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All 8 amendments to the Texas Constitution passed. But Travis County voters rejected 3 of them

The majority of Travis County voters who cast ballots this election voted against three of the propositions that ultimately passed.

TRAVIS COUNTY, Texas — This November election, Texas voters weighed in on eight proposed amendments to the state constitution. All eight passed – but three wouldn't have if the election depended solely on Travis County voters.

For Proposition 3, which will prohibit state or local governments from prohibiting or limiting religious services, 62.42% of all Texas voters were for the prop and 37.58% were against it. But in Travis County, more voters were in favor of rejecting the amendment – 64.31% voted against it.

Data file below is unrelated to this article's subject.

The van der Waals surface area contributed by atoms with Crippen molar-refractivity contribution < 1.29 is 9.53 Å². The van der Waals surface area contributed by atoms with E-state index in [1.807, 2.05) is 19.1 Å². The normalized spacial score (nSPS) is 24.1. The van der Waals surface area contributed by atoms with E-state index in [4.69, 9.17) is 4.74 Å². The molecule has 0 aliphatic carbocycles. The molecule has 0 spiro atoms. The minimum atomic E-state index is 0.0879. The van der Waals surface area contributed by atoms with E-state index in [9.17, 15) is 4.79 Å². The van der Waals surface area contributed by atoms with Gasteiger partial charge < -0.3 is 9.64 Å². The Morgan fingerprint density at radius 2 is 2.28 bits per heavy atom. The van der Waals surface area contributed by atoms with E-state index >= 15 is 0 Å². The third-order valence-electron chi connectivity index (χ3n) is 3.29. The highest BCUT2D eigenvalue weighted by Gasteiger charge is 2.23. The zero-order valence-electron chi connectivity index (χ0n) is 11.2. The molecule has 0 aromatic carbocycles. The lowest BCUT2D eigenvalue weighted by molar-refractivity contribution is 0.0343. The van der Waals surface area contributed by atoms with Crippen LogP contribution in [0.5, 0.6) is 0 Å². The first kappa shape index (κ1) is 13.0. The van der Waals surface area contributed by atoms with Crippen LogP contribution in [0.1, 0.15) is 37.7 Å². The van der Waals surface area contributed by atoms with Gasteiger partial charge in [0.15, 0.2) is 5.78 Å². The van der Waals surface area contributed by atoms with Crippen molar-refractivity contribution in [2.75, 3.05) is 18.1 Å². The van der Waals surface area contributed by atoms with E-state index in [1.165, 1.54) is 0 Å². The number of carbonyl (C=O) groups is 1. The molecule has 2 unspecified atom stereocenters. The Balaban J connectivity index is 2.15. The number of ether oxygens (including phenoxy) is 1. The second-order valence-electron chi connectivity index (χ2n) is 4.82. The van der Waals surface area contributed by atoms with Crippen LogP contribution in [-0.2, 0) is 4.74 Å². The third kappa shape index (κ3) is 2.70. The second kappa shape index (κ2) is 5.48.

Travis County voters also did not vote in favor of two propositions related to judicial elections. Proposition 4 will change the eligibility requirements for judges to run for office and Proposition 5 will allow the State Commission on Judicial Conduct to accept complaints against, investigate and take action concerning, alleged misconduct by judicial candidates.

Texas voters overall voted to pass Prop 4, 58.75% to 41.22%, while the majority of Travis County voters (56.21%) voted against the prop. For Prop 5, Texas voters overall voted to pass the prop, 59.23% to 40.77%, while the majority of Travis County voters (54.36%) were against it.

The majority of Travis County voters who cast ballots this election did vote in favor of the other five amendments that passed.

Click here for an in-depth breakdown of what all eight amendments will do. 

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